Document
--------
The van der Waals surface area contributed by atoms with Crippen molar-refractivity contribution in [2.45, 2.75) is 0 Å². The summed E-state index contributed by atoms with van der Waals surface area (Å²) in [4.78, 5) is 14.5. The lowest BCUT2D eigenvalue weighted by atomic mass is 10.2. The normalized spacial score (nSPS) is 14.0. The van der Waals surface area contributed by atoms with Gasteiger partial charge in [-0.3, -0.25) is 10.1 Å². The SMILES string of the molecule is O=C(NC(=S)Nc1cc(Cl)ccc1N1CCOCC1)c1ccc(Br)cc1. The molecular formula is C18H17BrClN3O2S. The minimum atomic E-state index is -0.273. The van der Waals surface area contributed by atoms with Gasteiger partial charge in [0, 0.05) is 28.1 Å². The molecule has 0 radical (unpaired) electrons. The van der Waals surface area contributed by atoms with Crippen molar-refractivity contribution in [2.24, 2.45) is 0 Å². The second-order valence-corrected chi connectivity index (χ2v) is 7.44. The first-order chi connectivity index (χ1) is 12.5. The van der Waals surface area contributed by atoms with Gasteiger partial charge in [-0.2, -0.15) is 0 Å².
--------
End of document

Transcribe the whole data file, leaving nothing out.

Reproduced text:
The van der Waals surface area contributed by atoms with Crippen molar-refractivity contribution in [2.45, 2.75) is 0 Å². The summed E-state index contributed by atoms with van der Waals surface area (Å²) in [4.78, 5) is 14.5. The lowest BCUT2D eigenvalue weighted by atomic mass is 10.2. The normalized spacial score (nSPS) is 14.0. The van der Waals surface area contributed by atoms with Gasteiger partial charge in [-0.3, -0.25) is 10.1 Å². The SMILES string of the molecule is O=C(NC(=S)Nc1cc(Cl)ccc1N1CCOCC1)c1ccc(Br)cc1. The molecular formula is C18H17BrClN3O2S. The minimum atomic E-state index is -0.273. The van der Waals surface area contributed by atoms with Gasteiger partial charge in [0, 0.05) is 28.1 Å². The molecule has 0 radical (unpaired) electrons. The van der Waals surface area contributed by atoms with Crippen molar-refractivity contribution in [2.24, 2.45) is 0 Å². The second-order valence-corrected chi connectivity index (χ2v) is 7.44. The first-order chi connectivity index (χ1) is 12.5. The van der Waals surface area contributed by atoms with Gasteiger partial charge in [-0.2, -0.15) is 0 Å².